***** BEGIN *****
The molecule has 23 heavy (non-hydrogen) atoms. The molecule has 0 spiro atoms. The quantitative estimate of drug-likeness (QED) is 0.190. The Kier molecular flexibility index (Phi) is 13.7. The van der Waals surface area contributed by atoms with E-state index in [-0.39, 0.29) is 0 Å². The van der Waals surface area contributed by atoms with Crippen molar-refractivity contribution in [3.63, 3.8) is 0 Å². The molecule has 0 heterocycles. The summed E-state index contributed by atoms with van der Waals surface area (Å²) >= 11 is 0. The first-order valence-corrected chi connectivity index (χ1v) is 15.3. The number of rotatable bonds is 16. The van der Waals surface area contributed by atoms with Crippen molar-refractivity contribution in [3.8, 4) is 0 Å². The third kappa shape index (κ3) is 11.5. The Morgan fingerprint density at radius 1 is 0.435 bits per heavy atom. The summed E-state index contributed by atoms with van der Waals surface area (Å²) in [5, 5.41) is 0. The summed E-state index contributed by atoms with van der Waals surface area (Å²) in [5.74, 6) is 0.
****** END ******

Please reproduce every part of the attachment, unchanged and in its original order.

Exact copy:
The molecule has 23 heavy (non-hydrogen) atoms. The molecule has 0 spiro atoms. The quantitative estimate of drug-likeness (QED) is 0.190. The Kier molecular flexibility index (Phi) is 13.7. The van der Waals surface area contributed by atoms with E-state index in [-0.39, 0.29) is 0 Å². The van der Waals surface area contributed by atoms with Crippen molar-refractivity contribution in [3.63, 3.8) is 0 Å². The molecule has 0 heterocycles. The summed E-state index contributed by atoms with van der Waals surface area (Å²) >= 11 is 0. The first-order valence-corrected chi connectivity index (χ1v) is 15.3. The number of rotatable bonds is 16. The van der Waals surface area contributed by atoms with Crippen molar-refractivity contribution in [3.8, 4) is 0 Å². The third kappa shape index (κ3) is 11.5. The Morgan fingerprint density at radius 1 is 0.435 bits per heavy atom. The summed E-state index contributed by atoms with van der Waals surface area (Å²) in [5, 5.41) is 0. The summed E-state index contributed by atoms with van der Waals surface area (Å²) in [5.74, 6) is 0.